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[Speech]The Impact of COVID-19 on the Japanese Economy and the Bank of Japan's Response Remarks at the Virtual Event Co-Hosted by Harvard Law School (HLS) and the Program on International Financial Systems (PIFS)

KURODA Haruhiko
Governor of the Bank of Japan
June 26, 2020

Introduction

It is my great pleasure to have the opportunity today to participate in this virtual discussion. In my opening remarks, I will talk about the impact of COVID-19 on Japan's economy and the Bank of Japan's response.

The Impact of COVID-19 on Japan's Economy

The COVID-19 pandemic has had a severe impact on countries all over the world, and Japan is no exception. With the increasing number of confirmed cases, the Japanese government declared a state of emergency in April and implemented strict public health measures. As economic activity became significantly constrained, private consumption for April declined by about 20 percent from last year.

New cases of infection decreased sharply thanks to the public health measures, and the state of emergency was lifted at the end of May. The total number of confirmed deaths is less than 1,000 in Japan, and economic activity has resumed gradually. That said, given the significant economic downturn, Japan's economy is likely to remain in a severe situation for the time being. Thereafter, as the impact of COVID-19 wanes globally in the second half of the year, Japan's economy is likely to improve, mainly on the back of pent-up demand and the effects of macroeconomic measures.

Of course, there are significant uncertainties over the outlook for the economy. The COVID-19 pandemic continues on a global basis, and concern about a second wave of the virus has increased recently. Under these circumstances, there is a risk that the second-round effects of COVID-19 may push down the economy considerably. There are two important points in particular. The first is to ensure corporate financing. To this end, it is essential to maintain financial system stability and accommodative financial conditions, thereby avoiding further downward pressure on the real economy from the financial side. The second point is whether firms' and households' growth expectations will decline and lead to cautious attitudes toward spending. Some sort of hysteresis effects could arise after a large shock, as shown in protracted cautious firms' behavior in Japan after the financial crisis in the 1990s.

The Bank's Response

Next, I will talk about the Bank's response. The Bank has enhanced monetary easing since March, implementing three measures as follows.

The first is the Special Program to support financing mainly of firms. The total size of this program is about 110 trillion yen. Specifically, the Bank decided to purchase CP and corporate bonds within about 20 trillion yen, which is equivalent in size to a quarter of the Japanese market. In addition, it introduced funding measures of about 90 trillion yen to encourage lending by financial institutions. These include a scheme in which the government takes the credit risk of lending by financial institutions to small and medium-sized firms and the Bank provides funds to those financial institutions on favorable terms. This represents a case of cooperation between the government and central bank to support corporate financing, while making their respective roles clear.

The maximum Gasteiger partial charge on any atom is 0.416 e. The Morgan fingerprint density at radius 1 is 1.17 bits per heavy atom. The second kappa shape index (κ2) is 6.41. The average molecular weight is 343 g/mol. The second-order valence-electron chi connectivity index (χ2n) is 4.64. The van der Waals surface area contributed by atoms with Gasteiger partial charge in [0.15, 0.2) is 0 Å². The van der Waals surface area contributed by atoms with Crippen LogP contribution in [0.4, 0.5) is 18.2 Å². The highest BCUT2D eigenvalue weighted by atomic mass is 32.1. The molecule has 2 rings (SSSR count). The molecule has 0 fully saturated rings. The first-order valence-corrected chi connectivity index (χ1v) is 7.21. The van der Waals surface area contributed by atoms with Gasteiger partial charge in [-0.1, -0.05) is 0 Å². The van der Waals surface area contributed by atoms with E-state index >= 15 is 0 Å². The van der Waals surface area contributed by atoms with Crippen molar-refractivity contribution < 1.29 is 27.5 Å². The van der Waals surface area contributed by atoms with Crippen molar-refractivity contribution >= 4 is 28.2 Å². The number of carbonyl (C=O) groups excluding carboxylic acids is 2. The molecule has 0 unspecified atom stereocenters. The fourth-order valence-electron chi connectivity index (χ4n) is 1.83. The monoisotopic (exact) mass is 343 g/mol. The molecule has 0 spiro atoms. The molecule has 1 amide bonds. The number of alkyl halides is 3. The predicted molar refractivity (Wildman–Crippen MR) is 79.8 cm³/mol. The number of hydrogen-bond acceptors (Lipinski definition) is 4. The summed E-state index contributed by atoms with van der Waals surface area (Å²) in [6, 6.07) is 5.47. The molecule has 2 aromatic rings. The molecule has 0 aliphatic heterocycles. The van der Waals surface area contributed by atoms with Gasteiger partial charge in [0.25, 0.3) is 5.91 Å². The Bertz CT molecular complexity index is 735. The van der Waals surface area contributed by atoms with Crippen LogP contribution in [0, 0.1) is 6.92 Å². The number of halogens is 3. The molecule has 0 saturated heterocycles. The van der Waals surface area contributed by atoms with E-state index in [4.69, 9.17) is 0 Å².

The second is an ample provision of yen and foreign currency funds. As for the yen funds, the Bank decided to purchase a necessary amount of JGBs without limit, with a view to maintaining stability in the bond market and stabilizing the entire yield curve at a low level. Regarding foreign currency funds, the Bank has provided a large amount of U.S. dollar funds based on cooperation with five other major central banks.

The third is active purchases of ETFs and J-REITs. The aim is to prevent firms' and households' sentiment from deteriorating through volatility in financial markets, thereby supporting positive economic activity.

In addition to the enhancement of monetary easing, the Bank has made regulatory responses in order to ensure financial system stability. Based on an international agreement, the full implementation of the finalized Basel III standards has been deferred by one year, and banks have been encouraged to use their capital and liquidity buffers. Moreover, the Bank announced with the Financial Services Agency in April an easing of regulation on the leverage ratio requirement. Financial system stability provides support for corporate financing and is also a prerequisite for monetary policy to exert its maximum effect.

The Bank's response has already had considerable effects. Japan's financial system has maintained stability on the whole, and the lending stance of financial institutions has been active. Under these circumstances, bank lending for May registered the highest increase in the last 30 years, and CP and corporate bond issuances have increased significantly. Tension in financial markets has abated.

The Bank will continue to support financing mainly of firms and to maintain stability in financial markets by conducting the aforementioned three measures. Still, there are significant uncertainties over the impact of COVID-19 on the economy and finance. Therefore, for the time being, the Bank will closely monitor the impact of COVID-19 and will not hesitate to do whatever it takes as a central bank if necessary.

Thank you for your attention.